Originally shared 2016 on The Storied Past.
When awards season is just warming up, some books released earlier may slip from memory as the year winds down. One title (from 2016) that merits renewed attention when committees begin their discussions is Sweet Home Alaska, released in February, 2016 and reviewed below this interview.
Carole Estby Dagg is the author of SWEET HOME ALASKA. Her website tag is “Writing About History as Ordinary People Lived It.” After reading and reviewing this book I had many questions about how this subject and these characters came into her writing life. Carole responded to my interview questions and explored her approach to writing this entertaining book about obscure Alaskan history.
SB: Welcome, Carole. You’ve been busy since the release of SWEET HOME ALASKA in February, including a return to Alaska for some launch festivities. You’ve said that research for SWEET HOME ALASKA involved travel. How did that approach apply to this book?
CED: My first trip to Palmer, the site of SWEET HOME ALASKA, was to see the cabin my son bought on the outskirts of town. He drove me around the valley, pointing out a barn that had survived from colony days, and dropped me off at the Palmer Library, where I could take notes from the books of recollections of old-timers who came up with their families as part of the project.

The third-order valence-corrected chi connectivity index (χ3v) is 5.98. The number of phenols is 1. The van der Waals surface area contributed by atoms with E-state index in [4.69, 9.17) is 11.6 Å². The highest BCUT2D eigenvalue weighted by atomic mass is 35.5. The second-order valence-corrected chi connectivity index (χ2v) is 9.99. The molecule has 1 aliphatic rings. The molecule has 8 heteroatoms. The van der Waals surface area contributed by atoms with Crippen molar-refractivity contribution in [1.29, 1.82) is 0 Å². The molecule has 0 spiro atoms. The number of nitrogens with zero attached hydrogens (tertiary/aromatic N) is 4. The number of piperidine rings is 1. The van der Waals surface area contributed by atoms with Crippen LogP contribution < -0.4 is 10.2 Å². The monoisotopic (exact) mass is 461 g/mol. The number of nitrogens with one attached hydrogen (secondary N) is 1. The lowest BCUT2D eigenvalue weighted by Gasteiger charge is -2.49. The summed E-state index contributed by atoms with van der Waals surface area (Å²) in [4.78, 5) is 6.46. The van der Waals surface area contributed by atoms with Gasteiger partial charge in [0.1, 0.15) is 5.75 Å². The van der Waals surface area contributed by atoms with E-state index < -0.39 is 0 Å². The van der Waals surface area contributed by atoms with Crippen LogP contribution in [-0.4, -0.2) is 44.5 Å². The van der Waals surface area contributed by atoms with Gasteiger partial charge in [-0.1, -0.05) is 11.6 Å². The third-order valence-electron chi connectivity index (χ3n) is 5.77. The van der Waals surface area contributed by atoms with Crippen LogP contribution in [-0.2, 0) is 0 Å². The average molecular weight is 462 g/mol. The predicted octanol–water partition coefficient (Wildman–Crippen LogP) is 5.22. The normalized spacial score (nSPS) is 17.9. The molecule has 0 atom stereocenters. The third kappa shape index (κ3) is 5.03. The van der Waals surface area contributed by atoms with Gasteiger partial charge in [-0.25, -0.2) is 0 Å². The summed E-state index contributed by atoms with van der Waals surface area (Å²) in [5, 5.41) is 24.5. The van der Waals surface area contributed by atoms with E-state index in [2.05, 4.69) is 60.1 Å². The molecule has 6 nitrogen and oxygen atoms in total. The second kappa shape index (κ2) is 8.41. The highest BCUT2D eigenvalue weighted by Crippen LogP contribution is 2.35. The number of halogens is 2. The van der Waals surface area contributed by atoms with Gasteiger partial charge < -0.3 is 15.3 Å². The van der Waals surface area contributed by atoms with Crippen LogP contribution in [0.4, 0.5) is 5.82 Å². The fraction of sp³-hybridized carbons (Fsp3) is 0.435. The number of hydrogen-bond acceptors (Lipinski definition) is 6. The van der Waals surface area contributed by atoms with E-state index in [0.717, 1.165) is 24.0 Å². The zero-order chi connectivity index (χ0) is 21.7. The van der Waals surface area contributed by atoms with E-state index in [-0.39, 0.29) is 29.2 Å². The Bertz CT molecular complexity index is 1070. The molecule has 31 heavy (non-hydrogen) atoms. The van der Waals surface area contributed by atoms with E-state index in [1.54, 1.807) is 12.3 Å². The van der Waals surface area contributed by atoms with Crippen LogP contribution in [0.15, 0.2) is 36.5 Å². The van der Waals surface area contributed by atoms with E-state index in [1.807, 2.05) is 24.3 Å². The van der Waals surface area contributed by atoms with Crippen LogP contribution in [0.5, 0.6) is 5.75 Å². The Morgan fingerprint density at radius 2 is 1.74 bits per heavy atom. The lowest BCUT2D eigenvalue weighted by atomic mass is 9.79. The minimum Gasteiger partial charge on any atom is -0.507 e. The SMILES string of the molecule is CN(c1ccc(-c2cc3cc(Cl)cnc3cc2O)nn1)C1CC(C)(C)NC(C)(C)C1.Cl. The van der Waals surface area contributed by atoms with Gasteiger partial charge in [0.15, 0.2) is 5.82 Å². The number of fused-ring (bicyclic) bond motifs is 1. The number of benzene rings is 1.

Tigger is my daughter-in-law’s cat, but Tigger died while I was writing SWEET HOME ALASKA, so I named Terpsichore’s cat in her honor.
SB: Your story begins in Wisconsin during the depression. What are your connections with Wisconsin? Why was it your choice as a setting for Terpsichore’s family origins?
CED: I don’t have a personal connection with Wisconsin, but I wanted my fictional character, Terpsichore Johnson, to start her story in the same state as Laura Ingalls Wilder in her first book, Little House in the Big Woods. Besides setting up the parallel between Laura and Terpsichore, I could point out the changes between Laura’s ‘big woods’ and the woods sixty years later that had been completely logged over by Terpsichore’s time.
SB: Music is central to this family, far beyond Terpsichore’s name. Musical talent (or a lack of it) is a driving force in her life. Where do you fall in the talent or non/talent continuum when it comes to music, and how did music become such an important element in your characters’ lives?
CED: My mother filled our house with music. We dressed up in her long swirly skirts and beads and danced to her 78 records of gypsy violins. Like Terpsichore’s mother, she was an excellent pianist and her singing in the local USO during WWII introduced her to my dad, who wasn’t musical himself but knew a good thing when he heard it. As I lay in bed at night, I listened to my mother relaxing at the piano with lively ragtime music.
Although they later put music aside to become noted researchers and academics, my two younger sisters were both musically gifted. While still in their teens, one sang with George Shangrow’s Seattle Chamber Singers and the other played violin in the Bellingham Symphony Orchestra.
I did not inherit my mother’s gifts. I took piano lessons for six years, but learned only enough to appreciate good playing in others. I liked to sing, but in college I was in the chorus that did not require auditions, just enthusiasm.
One of the things I remembered as a kid reading the Little House books was Pa’s fiddle and the words of songs that were popular in Laura’s family. If Terpsichore was to be a twentieth-century pioneer like her hero, Laura Ingalls, her family had to have music too.